Senate Announces Committee Membership for 114th Congress

Key Senate committees with jurisdiction over research and science education will have new members in the next session of Congress, which starts in January.

The Appropriations Committee, which allocates federal funding, will experience significant changes to its membership. Senators Dan Coats (R-IN) and Mike Johanns (R-NE) are leaving for other committee assignments. Some have interpreted these departures as a sign of the diminishing status of appropriators in Congress. Senators Tom Harkin (D-IA) and Tim Johnson (D-SD) retired. Senators Mark Begich (D-AK), Mary Landrieu (D-LA), and Mark Pryor (D-AR) were not reelected. Four freshman Senators will join the committee: Shelley Moore Capito (R-WV), Bill Cassidy (R-LA), James Lankford (R-OK), and Steve Daines (R-MT). Three returning Senators will also join the panel: Tammy Baldwin (D-WI), Christopher Murphy (D-CT), and Brian Schatz (D-HI). As anticipated, Senator Thad Cochran (R-MS) will lead the committee, with Senator Barbara Mikulski (D-MD) serving as the top Democrat.

Senator John Thune (R-SD) will chair the Commerce, Science, and Transportation Committee, with Bill Nelson (D-FL) serving as Ranking Member. The committee will have seven new members. Senators Joe Manchin (D-WV), Jerry Moran (R-KS), and Tom Udall (D-NM) have joined the committee, as well as freshmen Senators Dan Sullivan (R-AK), Cory Gardner (R-CO), Steve Daines (R-MT), and Gary Peters (D-MI). Senators Barbara Boxer (D-CA), Dan Coats (R-IN), and Tim Scott (R-SC) are departing the committee, which has jurisdiction over policy at the National Science Foundation, National Oceanic and Atmospheric Administration, and National Aeronautics and Space Administration. Senators John Rockefeller (D-WV) and John Walsh (D-MT) did not seek reelection and Senators Mark Begich and Mark Pryor were defeated in the mid-term elections.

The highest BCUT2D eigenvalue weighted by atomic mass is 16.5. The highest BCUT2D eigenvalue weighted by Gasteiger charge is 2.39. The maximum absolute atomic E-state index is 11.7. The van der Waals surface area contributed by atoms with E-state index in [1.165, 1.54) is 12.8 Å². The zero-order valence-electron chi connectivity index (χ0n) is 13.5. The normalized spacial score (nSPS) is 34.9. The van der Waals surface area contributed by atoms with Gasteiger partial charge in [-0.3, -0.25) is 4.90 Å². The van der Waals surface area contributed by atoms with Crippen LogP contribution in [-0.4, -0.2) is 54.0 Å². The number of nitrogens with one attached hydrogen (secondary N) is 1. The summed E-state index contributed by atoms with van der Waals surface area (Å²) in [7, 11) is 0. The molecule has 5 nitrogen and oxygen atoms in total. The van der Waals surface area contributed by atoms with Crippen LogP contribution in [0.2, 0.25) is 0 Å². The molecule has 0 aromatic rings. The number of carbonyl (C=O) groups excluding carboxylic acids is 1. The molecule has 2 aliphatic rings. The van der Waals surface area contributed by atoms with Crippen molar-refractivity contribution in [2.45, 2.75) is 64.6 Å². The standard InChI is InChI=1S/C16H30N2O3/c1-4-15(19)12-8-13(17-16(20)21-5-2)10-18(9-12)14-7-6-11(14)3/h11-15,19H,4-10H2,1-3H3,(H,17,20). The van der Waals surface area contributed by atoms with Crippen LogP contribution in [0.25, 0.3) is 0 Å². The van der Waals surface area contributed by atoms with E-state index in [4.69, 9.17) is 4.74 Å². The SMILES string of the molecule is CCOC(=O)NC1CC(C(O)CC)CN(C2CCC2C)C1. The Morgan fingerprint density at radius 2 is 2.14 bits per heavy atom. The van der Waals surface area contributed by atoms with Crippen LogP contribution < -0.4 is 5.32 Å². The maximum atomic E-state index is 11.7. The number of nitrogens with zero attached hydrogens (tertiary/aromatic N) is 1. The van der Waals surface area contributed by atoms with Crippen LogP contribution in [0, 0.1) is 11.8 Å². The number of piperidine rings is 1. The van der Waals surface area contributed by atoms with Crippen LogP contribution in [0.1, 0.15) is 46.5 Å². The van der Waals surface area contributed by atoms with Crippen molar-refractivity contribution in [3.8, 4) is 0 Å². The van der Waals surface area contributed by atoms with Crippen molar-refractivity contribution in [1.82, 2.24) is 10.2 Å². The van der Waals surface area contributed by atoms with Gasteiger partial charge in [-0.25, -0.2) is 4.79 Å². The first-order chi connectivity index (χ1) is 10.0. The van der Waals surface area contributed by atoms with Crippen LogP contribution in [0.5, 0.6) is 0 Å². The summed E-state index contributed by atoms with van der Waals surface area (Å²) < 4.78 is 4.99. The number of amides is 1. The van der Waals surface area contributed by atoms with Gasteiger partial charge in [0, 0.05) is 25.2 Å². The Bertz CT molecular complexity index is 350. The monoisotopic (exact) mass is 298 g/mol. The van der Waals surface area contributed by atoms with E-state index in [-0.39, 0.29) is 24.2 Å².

The Energy and Natural Resources Committee will welcome Senators-elect Shelley Moore Capito (R-WV), Bill Cassidy (R-LA), Steve Daines (R-MT), and Cory Gardner (R-CO), as well as Senators Mazie Hirono (D-HI), Angus King (I-ME), and Elizabeth Warren (D-MA). Senators Tammy Baldwin (D-WI), Dean Heller (R-NV), Brian Schatz (D-HI), and Tim Scott (R-SC) received new committee assignments and will not be returning. Three other members are not returning to Congress, including current chair Mary Landrieu (D-LA). Senator Lisa Murkowski (R-AK) will chair the committee next year and Senator Maria Cantwell (D-WA) will serve as Ranking Member.

The committee with jurisdiction over the Environmental Protection Agency will have three new members. The Environment and Public Works Committee will retain familiar faces in its top spots. Senator James Inhofe (R-OK) will chair the committee and Barbara Boxer (D-CA) will serve as the top Democrat. Senators Shelley Moore Capito (R-WV), Mike Rounds (R-SD), and Dan Sullivan (R-AK) will be new members on the committee. Senator Tom Udall (D-NM) will not return to the panel.

The Agriculture, Nutrition, and Forestry Committee will be led by Senator Pat Roberts (R-KS), with Debbie Stabenow (D-MI) as Ranking Member. Senator Mike Johanns (R-NE) is leaving the committee and Senators Saxby Chambliss (R-GA), Tom Harkin (D-IA), and John Walsh (D-MT) did not seek reelection. New members include freshmen Senators Joni Ernst (R-IA), David Perdue (R-GA), Ben Sasse (R-NE), and Thom Tillis (R-NC).

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Many New Faces Expected on House Committees

Major turnover is expected on the House committees that set the nation’s science policy agenda. Many newly elected Republicans will be joining the committees with jurisdiction over research and education. Democrats have not yet announced their committee rosters.